On September 27, 2000, QRC Anderson prepared a retraining plan for the employee with the occupational goal of becoming a building inspector. This plan proposed attendance at North Hennepin Community College to obtain a degree as a building inspection technology associate, a 108 week program. The estimated cost of the plan, excluding wage loss benefits, was approximately $10,000.00. According to Ms. Anderson, attainment of a degree would enable the employee to take a licensing exam with the State of Minnesota to work as a building inspector. She anticipated the employee=s salary range as a building inspector would be $35,000.00 to $48,000.00 per year. The employer and insurer denied approval for the proposed retraining plan. Thereafter, the QRC filed a rehabilitation request seeking approval of the retraining plan.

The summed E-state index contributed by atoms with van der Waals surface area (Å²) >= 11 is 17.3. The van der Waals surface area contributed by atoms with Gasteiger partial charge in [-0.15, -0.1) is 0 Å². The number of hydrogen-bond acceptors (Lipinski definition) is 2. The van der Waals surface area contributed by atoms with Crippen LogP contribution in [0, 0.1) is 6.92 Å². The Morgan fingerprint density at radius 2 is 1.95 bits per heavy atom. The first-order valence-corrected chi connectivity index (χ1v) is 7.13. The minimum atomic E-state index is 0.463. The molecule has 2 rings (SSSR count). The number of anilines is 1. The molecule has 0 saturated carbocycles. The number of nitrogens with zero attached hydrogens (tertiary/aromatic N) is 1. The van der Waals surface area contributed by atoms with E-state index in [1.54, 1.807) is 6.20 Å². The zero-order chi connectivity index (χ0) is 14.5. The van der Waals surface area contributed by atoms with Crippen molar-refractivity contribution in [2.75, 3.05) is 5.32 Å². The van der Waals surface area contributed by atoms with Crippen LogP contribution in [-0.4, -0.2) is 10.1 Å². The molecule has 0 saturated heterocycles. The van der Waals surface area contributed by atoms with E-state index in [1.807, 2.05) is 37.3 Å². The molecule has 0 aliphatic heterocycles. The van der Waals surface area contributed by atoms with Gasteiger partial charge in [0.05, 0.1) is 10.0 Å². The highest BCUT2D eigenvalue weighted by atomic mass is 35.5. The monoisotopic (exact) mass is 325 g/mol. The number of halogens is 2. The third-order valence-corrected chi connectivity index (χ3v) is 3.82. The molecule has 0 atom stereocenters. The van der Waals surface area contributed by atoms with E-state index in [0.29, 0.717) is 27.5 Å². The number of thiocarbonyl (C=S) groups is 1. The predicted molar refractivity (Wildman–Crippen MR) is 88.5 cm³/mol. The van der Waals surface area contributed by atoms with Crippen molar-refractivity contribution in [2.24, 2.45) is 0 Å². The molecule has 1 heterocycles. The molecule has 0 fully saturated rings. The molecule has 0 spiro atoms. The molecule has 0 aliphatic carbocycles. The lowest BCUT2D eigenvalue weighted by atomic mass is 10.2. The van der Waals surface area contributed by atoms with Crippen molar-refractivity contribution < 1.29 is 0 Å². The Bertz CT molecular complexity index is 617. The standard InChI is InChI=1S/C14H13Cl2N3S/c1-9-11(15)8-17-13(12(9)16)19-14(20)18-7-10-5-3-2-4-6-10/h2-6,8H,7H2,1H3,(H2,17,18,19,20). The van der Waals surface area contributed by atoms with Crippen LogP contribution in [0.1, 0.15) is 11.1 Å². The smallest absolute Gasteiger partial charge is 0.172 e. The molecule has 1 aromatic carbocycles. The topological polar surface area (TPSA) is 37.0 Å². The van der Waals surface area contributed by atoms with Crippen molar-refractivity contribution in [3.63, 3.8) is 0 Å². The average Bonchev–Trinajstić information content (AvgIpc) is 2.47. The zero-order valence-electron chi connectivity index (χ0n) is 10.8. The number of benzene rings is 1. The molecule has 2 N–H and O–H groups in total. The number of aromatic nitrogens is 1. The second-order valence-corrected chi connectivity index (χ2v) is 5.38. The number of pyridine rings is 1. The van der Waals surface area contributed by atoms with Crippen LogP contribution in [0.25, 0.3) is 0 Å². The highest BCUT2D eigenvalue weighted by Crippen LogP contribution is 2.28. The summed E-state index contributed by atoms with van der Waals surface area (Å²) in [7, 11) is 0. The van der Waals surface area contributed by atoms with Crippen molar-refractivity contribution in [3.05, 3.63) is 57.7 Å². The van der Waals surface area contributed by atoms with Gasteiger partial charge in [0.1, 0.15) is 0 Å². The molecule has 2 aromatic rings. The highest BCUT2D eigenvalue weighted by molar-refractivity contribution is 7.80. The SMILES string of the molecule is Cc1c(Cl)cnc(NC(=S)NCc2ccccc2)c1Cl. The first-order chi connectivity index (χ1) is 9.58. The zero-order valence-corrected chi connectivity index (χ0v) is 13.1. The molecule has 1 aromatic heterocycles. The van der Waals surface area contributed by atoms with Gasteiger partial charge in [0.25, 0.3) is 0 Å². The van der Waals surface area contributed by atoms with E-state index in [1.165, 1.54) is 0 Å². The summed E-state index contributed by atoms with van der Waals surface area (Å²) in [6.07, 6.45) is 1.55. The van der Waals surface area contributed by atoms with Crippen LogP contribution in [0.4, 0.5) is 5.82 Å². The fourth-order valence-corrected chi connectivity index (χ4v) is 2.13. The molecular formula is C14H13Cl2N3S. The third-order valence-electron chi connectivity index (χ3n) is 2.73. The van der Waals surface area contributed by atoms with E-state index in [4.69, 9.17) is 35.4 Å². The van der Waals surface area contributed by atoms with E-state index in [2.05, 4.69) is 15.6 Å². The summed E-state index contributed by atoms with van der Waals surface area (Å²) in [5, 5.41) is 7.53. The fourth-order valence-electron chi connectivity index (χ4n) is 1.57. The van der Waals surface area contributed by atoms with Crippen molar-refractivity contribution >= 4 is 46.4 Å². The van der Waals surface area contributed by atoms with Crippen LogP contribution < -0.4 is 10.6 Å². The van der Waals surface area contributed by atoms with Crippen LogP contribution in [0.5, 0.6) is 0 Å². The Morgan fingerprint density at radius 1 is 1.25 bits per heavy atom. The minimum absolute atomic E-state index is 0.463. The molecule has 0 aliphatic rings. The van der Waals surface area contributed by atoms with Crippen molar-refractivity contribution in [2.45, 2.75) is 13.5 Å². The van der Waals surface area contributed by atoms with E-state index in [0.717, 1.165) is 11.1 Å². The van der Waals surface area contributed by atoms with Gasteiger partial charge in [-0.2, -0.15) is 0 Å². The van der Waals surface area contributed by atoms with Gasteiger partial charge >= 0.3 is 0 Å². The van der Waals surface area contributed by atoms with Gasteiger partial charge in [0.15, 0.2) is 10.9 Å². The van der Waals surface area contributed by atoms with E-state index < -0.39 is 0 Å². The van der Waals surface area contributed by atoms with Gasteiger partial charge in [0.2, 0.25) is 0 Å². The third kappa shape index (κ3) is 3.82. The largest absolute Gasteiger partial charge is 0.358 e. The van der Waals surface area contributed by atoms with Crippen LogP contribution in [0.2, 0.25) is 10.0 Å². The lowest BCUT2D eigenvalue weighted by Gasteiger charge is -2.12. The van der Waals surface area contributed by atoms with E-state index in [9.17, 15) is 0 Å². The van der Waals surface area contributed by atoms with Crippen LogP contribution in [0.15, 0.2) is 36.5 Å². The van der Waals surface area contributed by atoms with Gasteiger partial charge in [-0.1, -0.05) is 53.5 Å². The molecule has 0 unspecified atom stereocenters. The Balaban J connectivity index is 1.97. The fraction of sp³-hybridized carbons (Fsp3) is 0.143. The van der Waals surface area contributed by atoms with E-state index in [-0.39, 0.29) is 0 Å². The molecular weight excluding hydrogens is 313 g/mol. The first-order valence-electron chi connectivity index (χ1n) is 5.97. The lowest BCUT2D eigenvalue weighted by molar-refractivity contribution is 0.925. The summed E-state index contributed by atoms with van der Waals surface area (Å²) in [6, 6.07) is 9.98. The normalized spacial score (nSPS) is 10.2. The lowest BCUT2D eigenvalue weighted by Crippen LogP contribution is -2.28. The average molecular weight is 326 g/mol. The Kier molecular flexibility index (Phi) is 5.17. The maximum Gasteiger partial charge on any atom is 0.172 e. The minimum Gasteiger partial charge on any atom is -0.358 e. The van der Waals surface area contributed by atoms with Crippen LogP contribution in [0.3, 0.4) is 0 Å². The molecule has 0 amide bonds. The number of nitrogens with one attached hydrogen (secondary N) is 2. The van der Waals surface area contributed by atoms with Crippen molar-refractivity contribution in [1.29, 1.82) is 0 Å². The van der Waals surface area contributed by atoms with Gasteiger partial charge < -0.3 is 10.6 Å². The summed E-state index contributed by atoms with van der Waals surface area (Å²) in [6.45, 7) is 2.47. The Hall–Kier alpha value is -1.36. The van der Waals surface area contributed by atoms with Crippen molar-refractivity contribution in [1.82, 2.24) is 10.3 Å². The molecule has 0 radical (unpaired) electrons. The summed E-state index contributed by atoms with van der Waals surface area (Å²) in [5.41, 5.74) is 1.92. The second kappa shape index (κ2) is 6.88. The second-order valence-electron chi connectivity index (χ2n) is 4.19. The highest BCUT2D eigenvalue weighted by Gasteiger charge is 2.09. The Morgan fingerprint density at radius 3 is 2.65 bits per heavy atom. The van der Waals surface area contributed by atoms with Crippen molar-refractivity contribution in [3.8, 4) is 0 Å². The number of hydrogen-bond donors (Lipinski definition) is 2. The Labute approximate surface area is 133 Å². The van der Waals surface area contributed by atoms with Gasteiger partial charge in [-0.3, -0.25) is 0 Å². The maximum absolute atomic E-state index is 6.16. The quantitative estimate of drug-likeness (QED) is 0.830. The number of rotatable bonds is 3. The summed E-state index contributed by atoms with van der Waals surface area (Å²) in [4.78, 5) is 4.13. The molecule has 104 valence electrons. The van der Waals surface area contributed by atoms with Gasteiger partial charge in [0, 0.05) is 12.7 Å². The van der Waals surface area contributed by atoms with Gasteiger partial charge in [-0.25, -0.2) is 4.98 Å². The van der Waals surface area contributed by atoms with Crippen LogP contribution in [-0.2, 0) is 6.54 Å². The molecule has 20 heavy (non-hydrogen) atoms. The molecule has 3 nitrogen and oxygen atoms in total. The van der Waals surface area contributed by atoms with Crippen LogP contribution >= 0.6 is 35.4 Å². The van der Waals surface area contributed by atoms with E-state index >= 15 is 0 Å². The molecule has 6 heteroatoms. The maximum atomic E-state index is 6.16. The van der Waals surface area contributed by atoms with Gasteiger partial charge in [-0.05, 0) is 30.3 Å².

L. David Russell, a qualified rehabilitation consultant, conducted a vocational evaluation of the employee at the request of the employer and insurer. He obtained a vocational and personal history from the employee, reviewed her medical records and administered various academic and vocational tests. Based on these tests, Mr. Russell concluded the employee=s academic abilities fell in the lower one-third of the population and she had particular difficulty in arithmetic ability testing at the eighth percentile. The employee=s vocational tests reflected relative strength in manual speed, dexterity and word knowledge with weakness in mechanical reasoning, numerical ability, verbal reasoning and clerical perception. Mr. Russell opined the employee=s performance on certain of the vocational tests evidenced she would likely have difficulty completing the building inspection technology course. He further opined the employee was unlikely, based on her academic and aptitude testing, to be able to successfully complete the program in two years. The QRC testified the employee needed to obtain a license to work as a building inspector which required either formal training or an apprenticeship in one of the construction trades which the employee did not possess. Mr. Russell performed a labor market survey and found only one job opportunity for a licensed building inspector in the metropolitan area. Finally, Mr. Russell opined the employee would not be physically capable of performing the duties of a building inspector based on the restrictions set forth in the FCE. Specifically, he opined the standing, walking, bending, crouching and sustained posture requirements of the job were inconsistent with the FCE.